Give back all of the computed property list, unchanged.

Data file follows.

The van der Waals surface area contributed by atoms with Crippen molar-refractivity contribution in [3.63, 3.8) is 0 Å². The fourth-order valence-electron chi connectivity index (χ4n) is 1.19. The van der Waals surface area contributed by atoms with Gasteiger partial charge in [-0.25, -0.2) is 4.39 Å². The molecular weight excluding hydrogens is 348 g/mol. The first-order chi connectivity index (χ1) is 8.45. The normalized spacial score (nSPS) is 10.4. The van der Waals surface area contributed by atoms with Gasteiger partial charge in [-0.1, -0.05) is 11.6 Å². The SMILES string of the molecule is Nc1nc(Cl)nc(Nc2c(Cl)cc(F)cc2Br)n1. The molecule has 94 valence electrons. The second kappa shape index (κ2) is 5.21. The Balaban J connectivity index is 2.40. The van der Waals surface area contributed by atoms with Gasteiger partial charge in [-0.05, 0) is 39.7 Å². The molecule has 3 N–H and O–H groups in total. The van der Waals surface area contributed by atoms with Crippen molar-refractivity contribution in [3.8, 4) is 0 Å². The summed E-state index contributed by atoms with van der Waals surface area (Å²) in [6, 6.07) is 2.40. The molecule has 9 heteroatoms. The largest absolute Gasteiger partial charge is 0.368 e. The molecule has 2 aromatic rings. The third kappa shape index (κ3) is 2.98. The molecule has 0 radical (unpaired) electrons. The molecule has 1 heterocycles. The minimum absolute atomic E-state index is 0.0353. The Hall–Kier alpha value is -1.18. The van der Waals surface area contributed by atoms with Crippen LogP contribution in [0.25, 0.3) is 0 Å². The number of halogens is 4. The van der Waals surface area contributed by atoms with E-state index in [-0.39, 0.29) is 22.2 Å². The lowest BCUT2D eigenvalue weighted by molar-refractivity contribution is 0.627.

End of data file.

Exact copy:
The van der Waals surface area contributed by atoms with Crippen molar-refractivity contribution in [3.63, 3.8) is 0 Å². The fourth-order valence-electron chi connectivity index (χ4n) is 1.19. The van der Waals surface area contributed by atoms with Gasteiger partial charge in [-0.25, -0.2) is 4.39 Å². The molecular weight excluding hydrogens is 348 g/mol. The first-order chi connectivity index (χ1) is 8.45. The normalized spacial score (nSPS) is 10.4. The van der Waals surface area contributed by atoms with Gasteiger partial charge in [-0.1, -0.05) is 11.6 Å². The SMILES string of the molecule is Nc1nc(Cl)nc(Nc2c(Cl)cc(F)cc2Br)n1. The molecule has 94 valence electrons. The second kappa shape index (κ2) is 5.21. The Balaban J connectivity index is 2.40. The van der Waals surface area contributed by atoms with Gasteiger partial charge in [-0.05, 0) is 39.7 Å². The molecule has 3 N–H and O–H groups in total. The van der Waals surface area contributed by atoms with Crippen molar-refractivity contribution in [3.8, 4) is 0 Å². The summed E-state index contributed by atoms with van der Waals surface area (Å²) in [6, 6.07) is 2.40. The molecule has 9 heteroatoms. The largest absolute Gasteiger partial charge is 0.368 e. The molecule has 2 aromatic rings. The third kappa shape index (κ3) is 2.98. The molecule has 0 radical (unpaired) electrons. The molecule has 1 heterocycles. The minimum absolute atomic E-state index is 0.0353. The Hall–Kier alpha value is -1.18. The van der Waals surface area contributed by atoms with Crippen LogP contribution in [0.25, 0.3) is 0 Å². The number of halogens is 4. The van der Waals surface area contributed by atoms with E-state index in [-0.39, 0.29) is 22.2 Å². The lowest BCUT2D eigenvalue weighted by molar-refractivity contribution is 0.627.